According to the financial model released by ARKInvest, if Tesla can launch a fully self-driving car in the next five years, its stock price will increase by about 8 to 14 times on the current basis. Although different analyst firms have different financial forecast models for Tesla, many companies believe that the potential long-term value of autonomous driving greatly exceeds Tesla’s current market value. If a company can successfully deploy fully autonomous driving technology, then investing in it blindfolded is a simple and crude logic. But the question now is, from the perspective of technical feasibility, whether fully autonomous driving can be realized, and if so, which company will realize it. That’s why it’s important for investors to understand Tesla’s self-driving technology strategy.
Now, the key question facing Tesla investors is how to draw a conclusion from the answers to the above five questions, that is, whether Tesla can really use the huge training data of the 450,000 cars it has sold to achieve the comparison. Other companies have better autonomous driving performance. What sets Tesla apart is its vast training data set. But such resources can determine Tesla’s competitive advantage only if the winning technical solution requires a large amount of training data that does not require the bottleneck of expensive and slow human labeling. Imitation learning and end-to-end learning are such technical solutions. The opposite approach uses hand-coded rules to tell the self-driving car what to do, without using any training data from actual driving. An alternative is pure reinforcement learning, which uses computers to generate training data in a simulated world, rather than using data from the real world.
Therefore, whether Tesla has a strong competitiveness depends on whether its huge training data from the real world is the decisive resource for the final winning plan. Whether Tesla’s real-world data is a decisive resource depends on whether the winning solution is data-intensive (like imitation learning or end-to-end learning) or data-insensitive (like hand coding or Pure reinforcement learning in a simulated world).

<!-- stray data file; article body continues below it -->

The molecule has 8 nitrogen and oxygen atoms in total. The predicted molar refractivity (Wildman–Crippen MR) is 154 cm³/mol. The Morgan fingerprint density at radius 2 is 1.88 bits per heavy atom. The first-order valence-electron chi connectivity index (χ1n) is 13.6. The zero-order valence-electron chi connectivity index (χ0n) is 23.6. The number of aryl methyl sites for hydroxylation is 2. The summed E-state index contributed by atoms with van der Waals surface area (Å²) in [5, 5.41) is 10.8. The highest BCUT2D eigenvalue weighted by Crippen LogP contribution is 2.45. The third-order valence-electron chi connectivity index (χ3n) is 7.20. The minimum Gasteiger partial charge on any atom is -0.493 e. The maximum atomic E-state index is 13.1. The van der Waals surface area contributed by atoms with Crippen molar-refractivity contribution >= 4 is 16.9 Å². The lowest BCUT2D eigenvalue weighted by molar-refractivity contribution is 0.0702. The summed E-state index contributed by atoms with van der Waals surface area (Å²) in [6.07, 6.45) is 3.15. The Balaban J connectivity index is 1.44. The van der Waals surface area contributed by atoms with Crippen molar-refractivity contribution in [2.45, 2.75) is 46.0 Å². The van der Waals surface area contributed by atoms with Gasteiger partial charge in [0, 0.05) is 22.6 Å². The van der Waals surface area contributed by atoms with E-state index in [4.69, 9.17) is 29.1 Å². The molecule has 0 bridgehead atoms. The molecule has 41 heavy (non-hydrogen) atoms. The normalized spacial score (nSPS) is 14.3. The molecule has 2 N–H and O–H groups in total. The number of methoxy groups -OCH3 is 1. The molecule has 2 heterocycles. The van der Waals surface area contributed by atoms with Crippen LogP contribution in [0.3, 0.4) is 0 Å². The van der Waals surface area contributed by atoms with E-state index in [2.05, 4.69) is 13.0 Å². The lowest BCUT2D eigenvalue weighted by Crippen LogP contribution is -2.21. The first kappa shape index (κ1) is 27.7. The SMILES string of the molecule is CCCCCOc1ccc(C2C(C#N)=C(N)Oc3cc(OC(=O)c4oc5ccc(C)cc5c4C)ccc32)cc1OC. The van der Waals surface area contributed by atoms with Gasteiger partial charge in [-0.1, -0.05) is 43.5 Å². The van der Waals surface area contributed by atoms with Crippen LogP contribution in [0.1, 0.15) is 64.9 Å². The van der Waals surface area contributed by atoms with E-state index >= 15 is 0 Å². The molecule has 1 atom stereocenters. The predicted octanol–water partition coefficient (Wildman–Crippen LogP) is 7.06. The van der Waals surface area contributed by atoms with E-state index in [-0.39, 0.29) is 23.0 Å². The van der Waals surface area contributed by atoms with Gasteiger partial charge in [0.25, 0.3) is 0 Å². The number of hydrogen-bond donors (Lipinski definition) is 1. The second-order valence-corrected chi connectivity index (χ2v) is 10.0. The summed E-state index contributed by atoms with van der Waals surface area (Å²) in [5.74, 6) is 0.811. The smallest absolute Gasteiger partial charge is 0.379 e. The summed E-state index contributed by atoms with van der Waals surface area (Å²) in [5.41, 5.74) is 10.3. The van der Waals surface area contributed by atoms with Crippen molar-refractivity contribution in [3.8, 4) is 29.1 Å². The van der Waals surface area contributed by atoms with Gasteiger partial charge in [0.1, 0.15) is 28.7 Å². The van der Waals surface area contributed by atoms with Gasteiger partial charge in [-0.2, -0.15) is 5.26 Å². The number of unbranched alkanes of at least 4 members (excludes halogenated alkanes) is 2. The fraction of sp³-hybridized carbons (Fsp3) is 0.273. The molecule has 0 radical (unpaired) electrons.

In other words, Tesla’s competitiveness actually depends on two aspects. First, what is the technical route Tesla is currently implementing? Second, whether the technical solution it chooses is correct. Then, the corresponding information that investors need to get from Tesla is, first, an explanation of the current technical route, and second, a demonstration of the correctness of the chosen technical solution.
Based on a series of investigative reports, I believe Tesla is using a “simulation learning approach” to advance the self-driving mission. I am optimistic about this solution, mainly for two reasons. First, DeepMind’s AlphaStar project compellingly demonstrated the power of pure imitation learning and the use of imitation learning to augment reinforcement learning. Second, experts from Waymo and UberATG have also publicly emphasized imitation learning as a very promising solution to autonomous driving tasks.
Also, I’m skeptical about hand-coding schemes because, so far, it’s had little success because humans
Sometimes it’s hard to formalize complex tasks into an established set of rules, so I’m on the fence. Also, I’m skeptical about using pure reinforcement learning in simulations, because in my opinion, it’s necessary to have a realistic model of human driving behavior in order for the neural network to learn how to interact with other drivers in complex situations. interactive. And to create a real human driving behavior model is equivalent to creating a fully automatic driving car, so there is a question of chicken or egg.
If we can get enough information at Tesla’s self-driving investor day to demonstrate the advantages of imitation learning schemes, and Tesla will demonstrate why its scheme works and others do not, then the event will be Is a very important event, personally, I think it is more important than Tesla announced its latest quarter earnings or how many vehicles it delivered.